The Joneses’ home sits just below a ridgeline at an elevation of 2,800 feet. The large window on its stacked-stone stair tower brings natural light into the interior, and the thousands of plant species in the surrounding natural landscape give the area a rustic feel. photograph by Tim Robison

Inside, the Japanese influence is evident in the stacked-stone grand staircase, floating shelving, and recessed, elevated reading room. The built-ins flanking the kitchen and the incorporation of indoor-outdoor spaces like screened-in porches also reiterate the Japanese theme. The couple advocated for a neutral palette and imperfect, artful finishes wherever possible. For example, when Jim was selecting flooring from a local source, he had a surprising request. “I said, ‘I want the knottiest, most figurative pieces you can find. I want the pieces nobody else wants,’” he says. “So you get this old barn floor feel that contrasts with the contemporary feel of the space. You’re looking for this natural tension between things.”

That tension isn’t for everyone. Susan remembers that the first time her son saw the imperfect finish of the walls, he worried that his parents had been had by an unsavory contractor. His mother reassured him that the bumpiness was deliberate and desired. Susan and Jim consider their home to be a work of art, the result of a highly collaborative process. Although they are not professional builders like the Doellgasts, Jim is proud that he and Susan “laid hands on everything in the house.” The home, Susan says, is where, after decades of hard work and raising kids, she and Jim “became a couple again.”

Today, the Joneses relish drinking in what feels to them like an “ocean view” as they watch the weather roll in over Swannanoa Valley. On clear days, in the meditative stillness of their home, they can see Mount Mitchell. “We get the reflection of the sunrise. We get these deep reds,” Jim says. “Everything is always changing.”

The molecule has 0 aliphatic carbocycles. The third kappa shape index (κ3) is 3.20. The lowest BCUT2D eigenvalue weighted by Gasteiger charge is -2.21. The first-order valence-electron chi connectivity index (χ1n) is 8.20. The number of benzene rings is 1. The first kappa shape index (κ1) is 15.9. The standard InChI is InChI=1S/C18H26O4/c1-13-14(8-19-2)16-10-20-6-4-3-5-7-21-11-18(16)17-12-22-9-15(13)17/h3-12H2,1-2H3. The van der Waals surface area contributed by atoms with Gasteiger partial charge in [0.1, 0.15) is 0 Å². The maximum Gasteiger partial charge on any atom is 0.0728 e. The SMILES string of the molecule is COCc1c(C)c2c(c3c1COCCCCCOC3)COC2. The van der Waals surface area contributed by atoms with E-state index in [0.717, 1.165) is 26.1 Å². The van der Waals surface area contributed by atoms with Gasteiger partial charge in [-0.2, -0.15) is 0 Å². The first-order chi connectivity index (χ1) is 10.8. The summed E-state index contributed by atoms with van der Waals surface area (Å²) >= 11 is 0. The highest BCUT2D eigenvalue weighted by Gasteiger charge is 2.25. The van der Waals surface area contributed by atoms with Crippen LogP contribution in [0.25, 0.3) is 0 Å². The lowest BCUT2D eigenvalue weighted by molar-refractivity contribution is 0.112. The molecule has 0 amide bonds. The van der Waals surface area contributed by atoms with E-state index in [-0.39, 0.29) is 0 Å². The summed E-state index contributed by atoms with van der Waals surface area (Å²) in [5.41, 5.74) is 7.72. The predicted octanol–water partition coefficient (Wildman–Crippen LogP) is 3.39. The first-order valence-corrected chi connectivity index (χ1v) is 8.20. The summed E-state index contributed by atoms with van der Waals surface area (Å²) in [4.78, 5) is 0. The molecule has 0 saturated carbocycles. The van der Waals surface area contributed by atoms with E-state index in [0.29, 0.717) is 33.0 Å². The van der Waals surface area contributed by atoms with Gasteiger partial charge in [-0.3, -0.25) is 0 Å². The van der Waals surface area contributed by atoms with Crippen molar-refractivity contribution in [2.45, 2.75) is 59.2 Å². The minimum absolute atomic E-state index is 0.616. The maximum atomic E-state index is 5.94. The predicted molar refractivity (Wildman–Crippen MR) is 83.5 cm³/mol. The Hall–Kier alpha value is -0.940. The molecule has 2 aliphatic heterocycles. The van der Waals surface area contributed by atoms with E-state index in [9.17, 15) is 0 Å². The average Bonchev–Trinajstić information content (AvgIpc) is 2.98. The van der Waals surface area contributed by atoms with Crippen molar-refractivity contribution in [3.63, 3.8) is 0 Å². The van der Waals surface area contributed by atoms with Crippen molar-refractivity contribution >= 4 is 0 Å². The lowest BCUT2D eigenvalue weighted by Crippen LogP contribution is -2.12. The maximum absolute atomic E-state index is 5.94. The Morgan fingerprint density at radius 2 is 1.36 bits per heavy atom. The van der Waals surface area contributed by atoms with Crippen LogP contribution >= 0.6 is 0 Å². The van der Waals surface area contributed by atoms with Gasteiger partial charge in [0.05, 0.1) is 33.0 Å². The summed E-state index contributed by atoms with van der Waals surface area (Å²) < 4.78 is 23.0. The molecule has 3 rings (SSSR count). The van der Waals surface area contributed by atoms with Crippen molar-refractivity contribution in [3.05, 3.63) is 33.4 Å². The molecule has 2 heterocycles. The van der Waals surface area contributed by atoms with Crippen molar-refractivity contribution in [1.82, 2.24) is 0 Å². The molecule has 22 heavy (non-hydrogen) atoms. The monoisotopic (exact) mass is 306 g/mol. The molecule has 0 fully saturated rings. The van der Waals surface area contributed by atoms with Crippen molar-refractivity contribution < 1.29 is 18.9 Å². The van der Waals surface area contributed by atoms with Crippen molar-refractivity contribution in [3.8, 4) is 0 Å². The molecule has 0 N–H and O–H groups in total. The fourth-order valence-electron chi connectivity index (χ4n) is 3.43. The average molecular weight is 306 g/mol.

Susan and Jim Jones entertain guests in their 1,100-square-foot great room with sliding glass doors overlooking the Swannanoa Valley and contemporary furniture that’s paired with a traditional Karastan rug. photograph by Tim Robison


The Doellgasts were finally able to start construction on their dream home in 2010. Tina, who runs Jade Mountain with Hans, is tall with honey-colored hair and a gentle presence that contrasts with her husband’s excitable energy. Although they integrate Japanese design elements, like sliding mulberry-paper shoji screens and lantern-style lights, she insists, “We’re not trying to claim anything. It’s just this aesthetic we really like.” She calls it “the honoring of the elements, the connection to nature within the home.”

Hans calls it the honoring of two rich traditions. “If you’re building a Japanese-style home in Appalachia, it’s honoring both,” he says. For Hans, who cut his teeth as a builder using locally sourced materials with an eye toward minimalism, the strengths of both architectural styles are emphasized: harmony with nature, craftsmanship, and the celebration of natural materials, neutral palettes, and imperfections. All of this, together, highlights an almost spiritual connection between the traditions. “It’s what I find to be beautiful,” he says.

If the Jones home is Asian-inspired by collaboration, the Doellgast home is Asian-inspired by obsession, brought into being by Hans, who fused his Appalachian heritage with his affinity for what he’s learned about Japan. As he gives a tour of his five and a half acres, where his daughters are growing up and where he lives with the woman of his dreams, it is apparent that he still cannot quite believe his good fortune. The young man who stalked deer in Boone and bathed in creek water has built, with his wife, a home entirely of his own vision and creation.

There is a declaration of hope in the details: The couple chose to finish much of the wood siding with rust and vinegar so that it will get even more beautiful as it ages. And the invocation of torii gates in the orange paint around the windows? “Torii gates in Japan are used to mark the entrance to a sacred space,” Hans says. “So for us, this is all a sacred space.”

This story was published on Sep 29, 2020

Morgan Sykes

Morgan Sykes splits her time between Transylvania County and New York City. She has written for New York magazine and Oxford American.